Counselling North Vancouver - Anxiety and/or Panic, Men's Issues Observed Experiential Integration (OEI), Psychologists, Therapists in North Vancouver
Counselling North Vancouver contains information about counsellors, psychologists, and therapists in the North Vancouver area. These counsellors, psychologists, and therapists may assist individuals, couples and/or families. The therapists on this page work with individuals, couples and families using a range of effective approaches. Regardless of whether you are looking for individual counselling, marriage counselling or family therapy you will be able to find an effective therapist here.
These North Vancouver counselling therapists have designations from the following list:
Registered Clinical Counsellor (RCC), Registered Psychologist (R Psych), Registered Social Worker (RSW), Certified Canadian Counsellor (CCC), American Association of Marriage and Family Therapists (AAMFT), Registered Marriage and Family Therapist (MFT), and Registered Art Therapist (BCATR).
North Vancouver consists of the following neighbourhoods:
Grouse Woods, Canyon Heights, Capilano Highlands, Capilano, Pemberton Heights, Pemberton, Norgate, Forest Hills, Delbrook, Hamilton, Upper Lonsdale, Central Lonsdale, Lower Lonsdale, Braemar, Tempe, Boulevard, Queensbury, Lynn Valley, Westlynn, Calverhall, Lynnmour, Seymour, Blueridge, Windsor Park, Indian River, Roche Point, Woodlands S.C., Deep Cove, Dollarton
Explore the information within the counselling listings for North Vancouver to get a better sense of which counsellor or Counselling Psychologist might be a match for you.
If you want to search a nearby city then click on the check mark for North Vancouver to unselect it and choose another city.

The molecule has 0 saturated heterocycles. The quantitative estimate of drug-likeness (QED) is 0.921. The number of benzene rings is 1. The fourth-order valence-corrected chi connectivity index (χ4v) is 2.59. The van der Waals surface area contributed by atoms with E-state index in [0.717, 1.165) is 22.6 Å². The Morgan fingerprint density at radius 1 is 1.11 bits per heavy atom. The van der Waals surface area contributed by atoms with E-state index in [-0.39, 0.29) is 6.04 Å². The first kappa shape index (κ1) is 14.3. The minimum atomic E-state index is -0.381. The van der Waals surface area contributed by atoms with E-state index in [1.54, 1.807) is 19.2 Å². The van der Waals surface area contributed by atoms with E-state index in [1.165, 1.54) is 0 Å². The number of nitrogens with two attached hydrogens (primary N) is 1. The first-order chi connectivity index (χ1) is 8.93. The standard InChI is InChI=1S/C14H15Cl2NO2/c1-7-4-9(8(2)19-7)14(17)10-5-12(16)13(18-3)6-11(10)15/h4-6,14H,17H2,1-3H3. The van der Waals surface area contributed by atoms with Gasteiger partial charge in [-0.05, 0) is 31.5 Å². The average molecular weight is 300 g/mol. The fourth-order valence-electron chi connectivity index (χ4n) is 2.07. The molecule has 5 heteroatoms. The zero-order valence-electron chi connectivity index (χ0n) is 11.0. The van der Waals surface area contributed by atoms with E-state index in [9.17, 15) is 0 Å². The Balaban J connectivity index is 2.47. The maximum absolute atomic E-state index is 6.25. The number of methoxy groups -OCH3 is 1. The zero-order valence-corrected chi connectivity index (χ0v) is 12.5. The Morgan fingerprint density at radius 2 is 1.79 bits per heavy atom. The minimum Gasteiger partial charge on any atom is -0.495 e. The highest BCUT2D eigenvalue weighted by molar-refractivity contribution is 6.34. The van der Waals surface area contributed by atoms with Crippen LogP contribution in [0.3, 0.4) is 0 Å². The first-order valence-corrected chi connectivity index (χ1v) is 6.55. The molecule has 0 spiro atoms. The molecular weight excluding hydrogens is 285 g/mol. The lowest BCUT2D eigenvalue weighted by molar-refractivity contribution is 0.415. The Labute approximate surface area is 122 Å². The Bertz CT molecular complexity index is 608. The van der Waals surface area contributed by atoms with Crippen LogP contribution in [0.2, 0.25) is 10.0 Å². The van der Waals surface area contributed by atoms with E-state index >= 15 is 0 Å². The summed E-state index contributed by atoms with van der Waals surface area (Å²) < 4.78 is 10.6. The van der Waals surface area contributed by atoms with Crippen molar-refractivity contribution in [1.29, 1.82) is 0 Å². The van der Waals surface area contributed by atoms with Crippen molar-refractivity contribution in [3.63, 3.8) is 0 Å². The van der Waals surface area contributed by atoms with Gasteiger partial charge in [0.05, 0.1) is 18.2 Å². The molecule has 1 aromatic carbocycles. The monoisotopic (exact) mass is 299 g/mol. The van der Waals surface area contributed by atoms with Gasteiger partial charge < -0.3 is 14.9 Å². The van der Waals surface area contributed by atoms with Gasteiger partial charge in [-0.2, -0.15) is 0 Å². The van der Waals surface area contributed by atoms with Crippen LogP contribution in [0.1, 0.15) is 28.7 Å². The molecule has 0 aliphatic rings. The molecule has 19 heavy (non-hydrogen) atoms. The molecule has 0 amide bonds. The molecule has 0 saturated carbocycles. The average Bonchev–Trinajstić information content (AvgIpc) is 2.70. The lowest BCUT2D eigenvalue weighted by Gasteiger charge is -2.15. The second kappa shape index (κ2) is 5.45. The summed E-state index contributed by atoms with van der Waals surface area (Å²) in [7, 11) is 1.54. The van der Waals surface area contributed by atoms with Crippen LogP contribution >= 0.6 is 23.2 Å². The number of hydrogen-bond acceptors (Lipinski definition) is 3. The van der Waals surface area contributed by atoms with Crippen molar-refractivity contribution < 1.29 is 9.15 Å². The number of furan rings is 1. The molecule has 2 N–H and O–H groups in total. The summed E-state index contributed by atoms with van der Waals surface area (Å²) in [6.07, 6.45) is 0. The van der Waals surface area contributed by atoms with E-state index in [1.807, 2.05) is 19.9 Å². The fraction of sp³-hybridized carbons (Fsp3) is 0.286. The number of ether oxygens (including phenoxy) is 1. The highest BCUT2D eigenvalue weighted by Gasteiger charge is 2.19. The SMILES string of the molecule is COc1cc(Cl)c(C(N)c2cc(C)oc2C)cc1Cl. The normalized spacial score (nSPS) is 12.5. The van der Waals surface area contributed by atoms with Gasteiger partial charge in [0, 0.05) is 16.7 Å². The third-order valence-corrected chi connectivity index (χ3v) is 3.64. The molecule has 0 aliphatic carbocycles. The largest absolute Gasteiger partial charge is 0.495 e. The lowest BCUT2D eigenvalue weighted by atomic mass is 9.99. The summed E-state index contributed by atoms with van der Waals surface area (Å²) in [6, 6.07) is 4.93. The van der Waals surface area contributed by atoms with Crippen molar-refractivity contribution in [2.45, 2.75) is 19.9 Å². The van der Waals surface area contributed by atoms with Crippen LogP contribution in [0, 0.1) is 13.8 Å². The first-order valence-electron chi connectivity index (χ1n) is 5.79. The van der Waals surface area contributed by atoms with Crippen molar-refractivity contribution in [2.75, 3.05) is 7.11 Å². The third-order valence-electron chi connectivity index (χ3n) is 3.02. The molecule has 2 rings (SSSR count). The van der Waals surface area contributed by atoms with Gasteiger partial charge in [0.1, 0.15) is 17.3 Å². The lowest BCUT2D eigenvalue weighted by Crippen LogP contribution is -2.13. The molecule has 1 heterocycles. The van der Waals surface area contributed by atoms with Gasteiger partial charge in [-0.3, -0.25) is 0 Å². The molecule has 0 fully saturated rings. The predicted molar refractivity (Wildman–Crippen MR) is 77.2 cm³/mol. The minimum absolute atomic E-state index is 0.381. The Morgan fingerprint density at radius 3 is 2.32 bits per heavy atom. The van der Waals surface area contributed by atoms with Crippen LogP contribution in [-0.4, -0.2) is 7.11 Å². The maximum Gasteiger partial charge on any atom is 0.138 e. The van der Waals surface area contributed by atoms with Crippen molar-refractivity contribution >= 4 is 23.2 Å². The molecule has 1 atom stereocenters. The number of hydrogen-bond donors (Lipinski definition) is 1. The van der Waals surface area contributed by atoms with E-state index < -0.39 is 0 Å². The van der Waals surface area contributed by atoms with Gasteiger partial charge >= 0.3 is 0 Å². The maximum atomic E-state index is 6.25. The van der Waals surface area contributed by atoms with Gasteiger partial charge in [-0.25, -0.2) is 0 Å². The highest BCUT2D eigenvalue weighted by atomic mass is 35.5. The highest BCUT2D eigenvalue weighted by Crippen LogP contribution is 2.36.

Anxiety and/or Panic, Men's Issues
For centuries, men were defined as warriors who were responsible for providing and protecting their families, tribes and communities. Those restraining limitations that were imposed by cultural traditions limited men as far as emotions are concerned.However, modern psychology has rediscovered the differences between men and women and the role of male emotions, relationship dynamics and behaviour in men's issues.
The expectations and demands of our new modern world result in increasing stress levels, often related to relationships and work. Symptoms of male issues that are commonly seen in therapists' offices, include stress, anger, addiction, depression, relationship issues, and work adjustment issues.
A large percentage of men feel that they are inadequate in relationships and at work, and this leads to negative emotional states, shame and fear. These emotions usually stem from negative messages at home and at work. It is harder than ever for men to fulfill their traditional roles, as being the sole bread winner is unrealistic in today's economy, and more men are staying home while women are sole breadwinners.
Traditional roles, particularly in men who were predominantly raised by women, dictate that men are not supposed to show certain emotions. Men who feel the need for nurturance, feel ashamed at their display of emotion and vulnerability. If he experienced childhood abuse, or was raised by an overprotective mother, he may become excessively angry or hurt at perceived criticism, complaints or insults.
Men often perceive asking for help as shameful, or a sign of weakness. Therapy for men's issues was designed for men to vocally express their problems, in individual counselling, couples counselling or group therapy settings.
If you are looking for a counsellor or psychologist who offers men's issues to help with your stress and related issues you may want to search the directory to find a professional whose approach will suit you best.
Observed Experiential Integration (OEI)
Observed Experiential Integration (OEI) is an effective therapy for people who have experienced trauma, or who have negative thoughts and beliefs to eradicate. It is one of the quicker therapies for this type of issue.
Observed Experiential Integration (OEI) has evolved out of EMDR integrates the visual pathways and both of the brain hemispheres to reduce anxiety and trauma.
During therapy, the client covers or uncovers a single eye at a time, while following the therapist's moving fingers with their eyes. This exercise integrates the two brain hemispheres to allow information to easily travel through the sensory processors and emotional processors.
If you are looking for a therapist who offers Observed Experiential Integration (OEI), please browse our list of practitioners below..